I know it’s been less than a week since I shared a cookie recipe which, for someone who claims to not be much of a cookie person, is kind of odd. But, ’tis the season of cookies and it seems I find it hard to pass up virtual cookie exchanges with the bloggers I have linked up with so much over the year through Sunday Supper. This time it’s an international-themed cookie exchange which for anyone who has read pretty much any other post here, you can imagine was right up my street (see more below). I considered making something I was fairly familiar with but instead decided to try something new but delicious-sounding, and I wasn’t disappointed with these brunkager, literally ‘brown cookie’, that are one of a number of Christmas cookies from Denmark. Apparently part of the reason there are so many different Danish Christmas cookies is traditionally you always have to have some to share through December and, having just had my parents visit while I had a good stock of homemade cookies I have to say I can see some of the rationale – not only are they great with the inevitable hot drinks this time of year, but having a few allows for different tastes. My mum was a big fan of my pistachio oatmeal cookies, my son liked an adaptation I made of raspberry shortbread and my husband liked another shortbread I will be sharing soon.
True, these Danish Christmas cookies are not as healthy as some of my other recipes but they taste great and for now and then, why not. I have, however, slightly adapted from recipes I found to be a little healthier without losing too much of what they are all about. Since they have almonds in them anyway, I used part almond flour, for example, and a bit of coconut oil rather than all butter. Traditionally a light syrup is used that I don’t think is really available in the US – the closest would be corn syrup or golden syrup – so I used maple syrup that’s both a little better for you and has a great flavor. Last point on ingredients, most recipes include candied peel which can be a bit tricky to find so I used marmalade instead which one recipe suggested. Brunkager get their brown color from a mixture between the spices used to flavor them and the brown sugar, and all add to the delicious flavor that you get a sense of from the smell as they cook and then enjoy as you take a bite. Then go back for another, it’s so good.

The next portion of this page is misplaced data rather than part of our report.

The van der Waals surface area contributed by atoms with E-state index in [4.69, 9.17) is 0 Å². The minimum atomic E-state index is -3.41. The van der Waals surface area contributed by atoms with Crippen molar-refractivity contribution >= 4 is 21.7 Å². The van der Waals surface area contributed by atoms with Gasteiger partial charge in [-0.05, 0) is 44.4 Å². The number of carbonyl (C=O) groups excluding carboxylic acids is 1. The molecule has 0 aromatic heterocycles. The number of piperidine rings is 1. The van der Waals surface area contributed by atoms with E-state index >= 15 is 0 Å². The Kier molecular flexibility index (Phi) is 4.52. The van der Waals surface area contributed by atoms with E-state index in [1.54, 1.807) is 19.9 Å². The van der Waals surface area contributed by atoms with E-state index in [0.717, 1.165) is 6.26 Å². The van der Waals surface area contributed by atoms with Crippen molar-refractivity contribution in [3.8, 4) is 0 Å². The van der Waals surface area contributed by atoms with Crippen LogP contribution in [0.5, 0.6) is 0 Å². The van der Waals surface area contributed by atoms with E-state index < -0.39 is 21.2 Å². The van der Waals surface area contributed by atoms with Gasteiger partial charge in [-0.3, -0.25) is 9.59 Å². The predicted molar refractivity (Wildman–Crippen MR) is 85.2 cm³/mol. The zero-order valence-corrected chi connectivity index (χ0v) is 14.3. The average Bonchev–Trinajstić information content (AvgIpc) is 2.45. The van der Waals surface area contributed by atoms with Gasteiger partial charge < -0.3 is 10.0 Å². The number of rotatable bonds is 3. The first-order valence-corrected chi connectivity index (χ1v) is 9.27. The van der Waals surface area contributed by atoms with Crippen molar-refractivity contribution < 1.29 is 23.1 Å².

Making these cookies is a little different from some in that you melt the butter, sugar and syrup together, let them cool a bit then add the dry ingredients before making a ‘log’ with the dough and cooling completely. Some recipes would have you make the dough a few days ahead to allow the flavors to come through more. I settled for overnight, though you can certainly make the dough, slice off and bake a few and keep the rest of the dough chilled for a week or two before baking more.